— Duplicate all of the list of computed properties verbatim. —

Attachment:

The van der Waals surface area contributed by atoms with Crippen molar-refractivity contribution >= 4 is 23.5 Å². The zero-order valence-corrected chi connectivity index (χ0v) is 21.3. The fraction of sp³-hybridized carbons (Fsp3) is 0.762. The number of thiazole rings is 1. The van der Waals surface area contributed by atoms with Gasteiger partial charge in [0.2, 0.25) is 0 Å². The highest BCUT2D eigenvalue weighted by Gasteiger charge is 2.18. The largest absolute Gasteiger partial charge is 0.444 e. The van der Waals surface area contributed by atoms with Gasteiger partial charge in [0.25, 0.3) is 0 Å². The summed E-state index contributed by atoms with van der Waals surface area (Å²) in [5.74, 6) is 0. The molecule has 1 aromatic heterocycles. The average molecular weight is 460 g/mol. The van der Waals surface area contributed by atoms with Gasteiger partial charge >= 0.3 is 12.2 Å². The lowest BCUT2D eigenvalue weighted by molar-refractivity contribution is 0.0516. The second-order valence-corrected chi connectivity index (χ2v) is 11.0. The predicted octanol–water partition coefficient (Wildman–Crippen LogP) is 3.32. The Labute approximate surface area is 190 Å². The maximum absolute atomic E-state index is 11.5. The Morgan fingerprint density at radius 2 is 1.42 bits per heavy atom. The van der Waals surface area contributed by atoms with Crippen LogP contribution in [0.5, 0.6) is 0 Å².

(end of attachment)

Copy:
The van der Waals surface area contributed by atoms with Crippen molar-refractivity contribution >= 4 is 23.5 Å². The zero-order valence-corrected chi connectivity index (χ0v) is 21.3. The fraction of sp³-hybridized carbons (Fsp3) is 0.762. The number of thiazole rings is 1. The van der Waals surface area contributed by atoms with Gasteiger partial charge in [0.2, 0.25) is 0 Å². The highest BCUT2D eigenvalue weighted by Gasteiger charge is 2.18. The largest absolute Gasteiger partial charge is 0.444 e. The van der Waals surface area contributed by atoms with Gasteiger partial charge in [0.25, 0.3) is 0 Å². The summed E-state index contributed by atoms with van der Waals surface area (Å²) in [5.74, 6) is 0. The molecule has 1 aromatic heterocycles. The average molecular weight is 460 g/mol. The van der Waals surface area contributed by atoms with Gasteiger partial charge >= 0.3 is 12.2 Å². The lowest BCUT2D eigenvalue weighted by molar-refractivity contribution is 0.0516. The second-order valence-corrected chi connectivity index (χ2v) is 11.0. The predicted octanol–water partition coefficient (Wildman–Crippen LogP) is 3.32. The Labute approximate surface area is 190 Å². The maximum absolute atomic E-state index is 11.5. The Morgan fingerprint density at radius 2 is 1.42 bits per heavy atom. The van der Waals surface area contributed by atoms with Crippen LogP contribution in [0.5, 0.6) is 0 Å².